► Aston Martin returns to Le Mans for 2025
► Will use Valkyrie hypercar
► Will race in WEC and IMSA
Aston Martin will return to Le Mans in 2025, and it’s going to use a prototype version of its Valkyrie hypercar to do it. When it hits the track, it’ll be the first hypercar with a road car counterpart to compete within the current rules. Everyone else, from Toyota to Porsche, doesn’t have a road going version of the car they use for racing.
‘We have been present at Le Mans since the earliest days, and through those glorious endeavours we succeeded in winning Le Mans in 1959 and our class 19 times over the past 95 years,’ said Lawrence Stroll, Executive Chairman of Aston Martin Lagonda. ‘Now we return to the scene of those first triumphs aiming to write new history with a racing prototype inspired by the fastest production car Aston Martin has ever built.’
‘In addition to our presence in the FIA F1 World Championship, Aston Martin’s return to the pinnacle of endurance racing will allow us to build a deeper connection with our customers and community, many of whom found their passion for the brand through our past success at Le Mans. And of course, the complex knowledge-base we are building through our F1® team is data that Aston Martin Performance Technologies can harness to further enhance the capabilities of the Valkyrie racecar at Le Mans, in WEC and IMSA.’
Hasn’t this happened already?
If this sounds familiar it’s because Aston Martin was originally tipped to join the WEC championship in 2020-2021, before financial issues forced the company to withdraw. Now, though, with solid financial support Lawrence Stroll, Aston Martin will compete in both the WEC championship as well as the IMSA championship. This means that the prototype Valkyrie will race in Le Mans, the Rolex 24 at Daytona and the 12 Hours of Sebring.
Like many other hypercar programs, Aston Martin’s Valkyrie entry will be a joint project between the Gaydon company and its racing partner Heart of Racing (HoR).
How will it work?
The Valkyrie AMR Pro was originally designed to meet the new LMH hypercar regulations, and now Aston Martin Performance Technologies will begin to turn that product into something that fits within the aero and power performance window allowed by the rules. Homologation will occur before it’s able to compete in the WEC and IMSA series in 2025.
In its current state, the car exceeds the Balance of Performance envelope, and the next two years will see Aston’s engineers pairing back the AMR Pro’s capabilities: ‘It is actually quite a task to detune to every performance and into the legislative performance.’ said Adam Carter, head of endurance motorsport at Aston Martin.
‘And that’s also great opportunity in terms of still you come down to the downfalls but how many sensitivities and so as all those opportunities come there. And so rather than just turning the dial, it’s about if we turn this dial down what else can we turn up elsewhere to get the most performance.’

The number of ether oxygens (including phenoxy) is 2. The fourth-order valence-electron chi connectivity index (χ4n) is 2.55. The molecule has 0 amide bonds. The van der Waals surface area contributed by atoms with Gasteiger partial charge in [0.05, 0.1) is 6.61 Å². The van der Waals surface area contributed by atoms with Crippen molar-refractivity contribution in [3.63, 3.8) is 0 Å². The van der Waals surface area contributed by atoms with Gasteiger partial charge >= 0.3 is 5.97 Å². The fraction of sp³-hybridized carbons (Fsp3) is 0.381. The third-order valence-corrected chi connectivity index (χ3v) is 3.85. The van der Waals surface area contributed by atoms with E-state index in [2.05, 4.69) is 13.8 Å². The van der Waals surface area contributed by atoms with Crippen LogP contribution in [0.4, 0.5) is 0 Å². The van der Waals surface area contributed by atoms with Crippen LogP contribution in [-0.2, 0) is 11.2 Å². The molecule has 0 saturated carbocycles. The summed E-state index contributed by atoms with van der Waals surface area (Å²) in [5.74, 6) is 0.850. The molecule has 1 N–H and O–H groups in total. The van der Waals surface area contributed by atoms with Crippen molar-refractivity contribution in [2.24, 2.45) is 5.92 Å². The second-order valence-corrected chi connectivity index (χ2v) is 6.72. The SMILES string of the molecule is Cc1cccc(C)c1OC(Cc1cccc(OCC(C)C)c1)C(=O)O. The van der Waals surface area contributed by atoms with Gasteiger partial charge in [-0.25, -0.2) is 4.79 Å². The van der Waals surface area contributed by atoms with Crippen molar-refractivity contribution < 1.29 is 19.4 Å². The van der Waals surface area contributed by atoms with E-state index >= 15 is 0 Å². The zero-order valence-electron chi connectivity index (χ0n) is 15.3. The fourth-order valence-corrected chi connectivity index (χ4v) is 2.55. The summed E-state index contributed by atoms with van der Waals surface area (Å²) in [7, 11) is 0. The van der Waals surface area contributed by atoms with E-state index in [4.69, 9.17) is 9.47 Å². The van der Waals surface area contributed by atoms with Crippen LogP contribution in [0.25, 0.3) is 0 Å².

Aero performance will be challenging to reduce, particularly as the road car is almost exclusively designed for aerodynamic efficiency – it’s an Adrian Newey-penned car after all.
The racing Valkyrie will use a carbonfibre chassis like the road car, and gets to keep its high-revving, Cosworth-built 6.5-litre naturally aspirated V12 – but here it’ll be detuned to withstand the rigours of sustained racing. To that end, Cosworth will be an integral partner in the project.
No more hybrid
Despite Le Mans’ most recent rule set push hybrid technology in some form, the track-going Valkyrie we’ll see in 2025 won’t have a battery-electric hybrid system like the road car.
‘Today marks the beginning of a new chapter for Aston Martin in endurance racing,’ Adam Carter, Aston Martin Head of Endurance Motorsport, said: ‘Today marks the beginning of a new chapter for Aston Martin in endurance racing. As a manufacturer, Aston Martin has a consistent record of success at world championship level and, through the efforts of the Heart of Racing, also now in IMSA.’
‘Valkyrie takes us back into the top tier of sportscar racing and, together with our partners we are absolutely confident that we can deliver a race car with the potential and the performance capabilities to fight alongside the benchmark machinery in the class.’
Green is the new red
Aston Martin also announced a GT3 and GT3 program too, setting it up to be the only manufacturer to compete in every level of endurance racing available in 2025. As we heard back at the 2023 Silverstone GP, Aston Martin is setting itself up to be the British version of Ferrari, and it’s using motorsport to do it. From endurance racing to F1, Gaydon and Silverstone are set to become even more of a motorsport force in the next few years.
What’s more, WEC also appears the place to be – just as F1 was just before the onset of its Drive To Survive-powered surge in popularity: ‘As a sport as a business is on fire,’ said Stroll. ‘Formula One teams have appreciated in value significantly over the last few years due to the popularity of the sport due to cost caps.’
With an influx of factory teams, it’s very possible endurance racing will soon enjoy a similar spotlight – and just as with Formula One – Aston Martin will be primed to rake in the increased awareness and profits.